Pricing & Promotion

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When Should You Nickel-and-Dime Your Customers?

When should a company “nickel-and-dime” customers by charging separately for various extras, and when is it better to combine all of the charges into one total price? It depends on a variety of factors, such as whether customers comparison shop, whether they are more sensitive to the prices of some components (delivery) than to others, whether the price of one component is small or large relative to the others, and whether the company controls the costs and quality of a particular component.

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Why the Highest Price Isn’t the Best Price

There are several questions an organization should ask to improve its pricing strategy, including: What is the marketing strategy in this segment? What is the differential value that is transparent to target customers? What is the price of the next best alternative offering? What is the customer’s expectation of a “fair” price?

By asking these questions and others, an organization can choose a price point that provides the largest long-term value to the supplier.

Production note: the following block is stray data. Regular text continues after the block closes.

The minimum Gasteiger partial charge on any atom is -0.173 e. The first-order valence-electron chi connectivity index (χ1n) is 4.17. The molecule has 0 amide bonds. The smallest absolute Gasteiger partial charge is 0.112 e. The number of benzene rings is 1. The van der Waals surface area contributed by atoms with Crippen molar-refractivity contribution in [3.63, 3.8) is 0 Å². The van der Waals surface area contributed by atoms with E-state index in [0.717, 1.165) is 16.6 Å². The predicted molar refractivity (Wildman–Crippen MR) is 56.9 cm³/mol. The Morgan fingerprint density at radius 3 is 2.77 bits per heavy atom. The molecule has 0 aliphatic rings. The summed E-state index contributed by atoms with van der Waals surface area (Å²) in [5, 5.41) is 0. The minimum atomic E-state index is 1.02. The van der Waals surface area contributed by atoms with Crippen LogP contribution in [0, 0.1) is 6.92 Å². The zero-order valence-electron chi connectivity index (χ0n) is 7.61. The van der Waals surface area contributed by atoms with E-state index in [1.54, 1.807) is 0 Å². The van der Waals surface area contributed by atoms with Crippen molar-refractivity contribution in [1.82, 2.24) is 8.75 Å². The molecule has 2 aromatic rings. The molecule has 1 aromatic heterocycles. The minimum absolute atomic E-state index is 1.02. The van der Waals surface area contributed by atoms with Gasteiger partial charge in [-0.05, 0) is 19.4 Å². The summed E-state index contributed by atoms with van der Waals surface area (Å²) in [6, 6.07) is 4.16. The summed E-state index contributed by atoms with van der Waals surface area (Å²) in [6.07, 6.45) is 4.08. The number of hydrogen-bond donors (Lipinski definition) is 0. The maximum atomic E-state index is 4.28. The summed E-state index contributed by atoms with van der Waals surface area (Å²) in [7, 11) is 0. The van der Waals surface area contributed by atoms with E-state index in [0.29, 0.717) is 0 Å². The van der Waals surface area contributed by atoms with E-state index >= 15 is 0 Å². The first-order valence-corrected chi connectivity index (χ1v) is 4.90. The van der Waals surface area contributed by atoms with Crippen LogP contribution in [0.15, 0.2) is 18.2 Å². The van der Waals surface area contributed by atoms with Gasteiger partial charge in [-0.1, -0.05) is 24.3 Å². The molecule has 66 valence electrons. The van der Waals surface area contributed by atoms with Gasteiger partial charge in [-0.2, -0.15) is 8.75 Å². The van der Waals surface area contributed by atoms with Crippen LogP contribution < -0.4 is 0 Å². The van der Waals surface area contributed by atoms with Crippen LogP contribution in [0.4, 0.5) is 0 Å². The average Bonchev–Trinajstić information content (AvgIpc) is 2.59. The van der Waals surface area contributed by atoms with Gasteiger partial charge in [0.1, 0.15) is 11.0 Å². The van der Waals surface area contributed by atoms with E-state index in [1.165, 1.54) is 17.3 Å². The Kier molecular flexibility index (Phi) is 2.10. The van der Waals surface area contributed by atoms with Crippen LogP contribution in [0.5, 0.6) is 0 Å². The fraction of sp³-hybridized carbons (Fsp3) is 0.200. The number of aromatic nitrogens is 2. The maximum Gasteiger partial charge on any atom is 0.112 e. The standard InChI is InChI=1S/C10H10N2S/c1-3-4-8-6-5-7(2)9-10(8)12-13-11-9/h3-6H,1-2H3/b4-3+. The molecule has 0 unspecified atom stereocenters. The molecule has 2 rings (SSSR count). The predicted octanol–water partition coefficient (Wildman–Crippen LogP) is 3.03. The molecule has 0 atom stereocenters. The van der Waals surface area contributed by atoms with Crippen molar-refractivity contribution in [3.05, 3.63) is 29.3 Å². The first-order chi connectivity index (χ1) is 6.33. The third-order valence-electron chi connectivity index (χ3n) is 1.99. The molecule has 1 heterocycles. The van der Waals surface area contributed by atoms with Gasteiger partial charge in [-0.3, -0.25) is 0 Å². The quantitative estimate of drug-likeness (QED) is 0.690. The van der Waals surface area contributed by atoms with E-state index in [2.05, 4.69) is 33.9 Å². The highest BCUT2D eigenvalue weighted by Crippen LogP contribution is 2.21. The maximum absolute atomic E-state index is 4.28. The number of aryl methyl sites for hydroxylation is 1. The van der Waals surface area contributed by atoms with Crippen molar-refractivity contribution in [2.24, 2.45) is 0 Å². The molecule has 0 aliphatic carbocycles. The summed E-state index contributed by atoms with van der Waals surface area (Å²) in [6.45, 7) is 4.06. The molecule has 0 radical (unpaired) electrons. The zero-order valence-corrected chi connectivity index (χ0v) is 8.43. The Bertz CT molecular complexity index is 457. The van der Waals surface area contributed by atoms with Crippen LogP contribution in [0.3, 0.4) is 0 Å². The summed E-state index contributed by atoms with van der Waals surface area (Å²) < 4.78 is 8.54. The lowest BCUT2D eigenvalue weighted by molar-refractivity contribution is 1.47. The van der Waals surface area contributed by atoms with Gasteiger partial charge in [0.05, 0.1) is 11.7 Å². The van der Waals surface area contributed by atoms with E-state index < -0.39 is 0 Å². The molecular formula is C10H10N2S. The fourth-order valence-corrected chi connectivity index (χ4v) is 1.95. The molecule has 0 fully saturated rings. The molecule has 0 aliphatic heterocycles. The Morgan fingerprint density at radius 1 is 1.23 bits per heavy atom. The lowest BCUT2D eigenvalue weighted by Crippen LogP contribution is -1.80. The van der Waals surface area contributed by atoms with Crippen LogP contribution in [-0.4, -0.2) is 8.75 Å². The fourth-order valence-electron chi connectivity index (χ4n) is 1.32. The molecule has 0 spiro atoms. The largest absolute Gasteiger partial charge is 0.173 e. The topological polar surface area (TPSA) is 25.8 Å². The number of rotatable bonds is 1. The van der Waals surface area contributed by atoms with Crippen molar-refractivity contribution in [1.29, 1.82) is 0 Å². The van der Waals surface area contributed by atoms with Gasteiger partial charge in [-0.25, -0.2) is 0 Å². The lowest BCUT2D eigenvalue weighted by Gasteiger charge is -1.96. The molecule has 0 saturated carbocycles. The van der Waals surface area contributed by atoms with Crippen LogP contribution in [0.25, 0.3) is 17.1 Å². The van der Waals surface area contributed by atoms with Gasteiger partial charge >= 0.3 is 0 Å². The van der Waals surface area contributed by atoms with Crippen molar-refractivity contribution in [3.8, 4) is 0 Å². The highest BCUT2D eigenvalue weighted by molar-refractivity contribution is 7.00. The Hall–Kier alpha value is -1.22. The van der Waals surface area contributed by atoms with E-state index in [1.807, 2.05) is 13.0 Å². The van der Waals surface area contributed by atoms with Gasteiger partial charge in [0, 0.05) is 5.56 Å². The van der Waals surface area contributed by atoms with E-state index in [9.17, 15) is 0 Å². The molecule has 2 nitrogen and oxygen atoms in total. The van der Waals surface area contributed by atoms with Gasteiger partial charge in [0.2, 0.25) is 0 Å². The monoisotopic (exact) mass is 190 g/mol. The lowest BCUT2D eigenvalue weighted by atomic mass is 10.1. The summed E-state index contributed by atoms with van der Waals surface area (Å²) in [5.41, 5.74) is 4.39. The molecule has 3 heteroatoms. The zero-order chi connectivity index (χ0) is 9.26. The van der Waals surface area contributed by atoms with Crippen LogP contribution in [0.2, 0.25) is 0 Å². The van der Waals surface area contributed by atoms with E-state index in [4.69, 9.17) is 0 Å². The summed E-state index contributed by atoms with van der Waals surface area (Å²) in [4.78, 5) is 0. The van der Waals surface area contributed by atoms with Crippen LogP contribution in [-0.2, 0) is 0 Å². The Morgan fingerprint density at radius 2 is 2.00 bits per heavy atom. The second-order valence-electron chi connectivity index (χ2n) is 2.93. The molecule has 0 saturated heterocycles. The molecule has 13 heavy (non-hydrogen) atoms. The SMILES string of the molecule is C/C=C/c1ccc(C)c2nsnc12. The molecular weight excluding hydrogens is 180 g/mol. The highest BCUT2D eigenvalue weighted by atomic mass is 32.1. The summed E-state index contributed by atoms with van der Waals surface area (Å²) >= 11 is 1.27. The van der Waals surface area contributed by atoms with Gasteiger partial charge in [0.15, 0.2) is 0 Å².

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Smart Pricing

The linkage between pricing and operations is increasingly being scrutinized by academics and managers alike. This article provides a review of recent and seminal work linking pricing decisions with operational insights.

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In Praise of Honest Pricing

Companies should spend less time trying to fool customers with hidden charges and devote more effort to competing on differences that really matter, say the authors. Imaginative managers may want to consider how a move toward honest pricing in their industry — such as unit pricing at supermarkets and the U.S. government”s Energy Star program — could help sell more and better products to a loyal customer base.

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Pricing as a Strategic Capability

The ability to set the right price at the right time, any time — the very definition of a pricing capability — is becoming increasingly important. Based on their work with dozens of companies, the authors explain how investments in human capital, systems capital and social capital come together to form a pricing capability that competitors will have a hard time imitating.

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Changing the Channel: A Better Way To Do Trade Promotions

The authors examine the theoretical and practical problems associated with trade promotions, and they explain how the right kind of deal can be created — a transparent system that generates mutual trust and provides benefits to both manufacturers and retailers. The key is proper implementation of what is thus far a little understood tool: the pay-for-performance trade promotion, in which retailers get rewarded according to how much they sell, not how much they buy.

Showing 21-40 of 45